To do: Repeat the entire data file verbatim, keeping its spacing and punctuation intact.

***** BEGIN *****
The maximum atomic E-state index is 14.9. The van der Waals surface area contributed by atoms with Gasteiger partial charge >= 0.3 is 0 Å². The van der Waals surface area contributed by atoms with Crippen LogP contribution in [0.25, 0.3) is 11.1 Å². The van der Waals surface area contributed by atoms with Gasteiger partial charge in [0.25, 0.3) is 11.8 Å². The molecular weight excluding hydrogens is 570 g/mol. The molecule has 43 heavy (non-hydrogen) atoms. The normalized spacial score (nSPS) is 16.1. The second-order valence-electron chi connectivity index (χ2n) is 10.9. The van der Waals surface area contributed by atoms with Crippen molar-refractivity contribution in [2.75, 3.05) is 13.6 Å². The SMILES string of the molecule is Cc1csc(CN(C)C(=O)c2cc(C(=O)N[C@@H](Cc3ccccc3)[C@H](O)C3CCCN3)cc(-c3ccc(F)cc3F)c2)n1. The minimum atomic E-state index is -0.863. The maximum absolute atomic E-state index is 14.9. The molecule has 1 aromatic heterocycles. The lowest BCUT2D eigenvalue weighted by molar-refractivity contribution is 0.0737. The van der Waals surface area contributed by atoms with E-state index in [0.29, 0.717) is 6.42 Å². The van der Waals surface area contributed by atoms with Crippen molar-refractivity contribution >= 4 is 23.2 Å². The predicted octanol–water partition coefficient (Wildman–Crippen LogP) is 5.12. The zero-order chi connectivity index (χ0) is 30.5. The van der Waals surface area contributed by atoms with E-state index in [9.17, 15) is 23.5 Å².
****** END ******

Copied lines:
The maximum atomic E-state index is 14.9. The van der Waals surface area contributed by atoms with Gasteiger partial charge >= 0.3 is 0 Å². The van der Waals surface area contributed by atoms with Crippen LogP contribution in [0.25, 0.3) is 11.1 Å². The van der Waals surface area contributed by atoms with Gasteiger partial charge in [0.25, 0.3) is 11.8 Å². The molecular weight excluding hydrogens is 570 g/mol. The molecule has 43 heavy (non-hydrogen) atoms. The normalized spacial score (nSPS) is 16.1. The second-order valence-electron chi connectivity index (χ2n) is 10.9. The van der Waals surface area contributed by atoms with Crippen molar-refractivity contribution in [2.75, 3.05) is 13.6 Å². The SMILES string of the molecule is Cc1csc(CN(C)C(=O)c2cc(C(=O)N[C@@H](Cc3ccccc3)[C@H](O)C3CCCN3)cc(-c3ccc(F)cc3F)c2)n1. The minimum atomic E-state index is -0.863. The maximum absolute atomic E-state index is 14.9. The molecule has 1 aromatic heterocycles. The lowest BCUT2D eigenvalue weighted by molar-refractivity contribution is 0.0737. The van der Waals surface area contributed by atoms with E-state index in [0.29, 0.717) is 6.42 Å². The van der Waals surface area contributed by atoms with Crippen molar-refractivity contribution >= 4 is 23.2 Å². The predicted octanol–water partition coefficient (Wildman–Crippen LogP) is 5.12. The zero-order chi connectivity index (χ0) is 30.5. The van der Waals surface area contributed by atoms with E-state index in [9.17, 15) is 23.5 Å².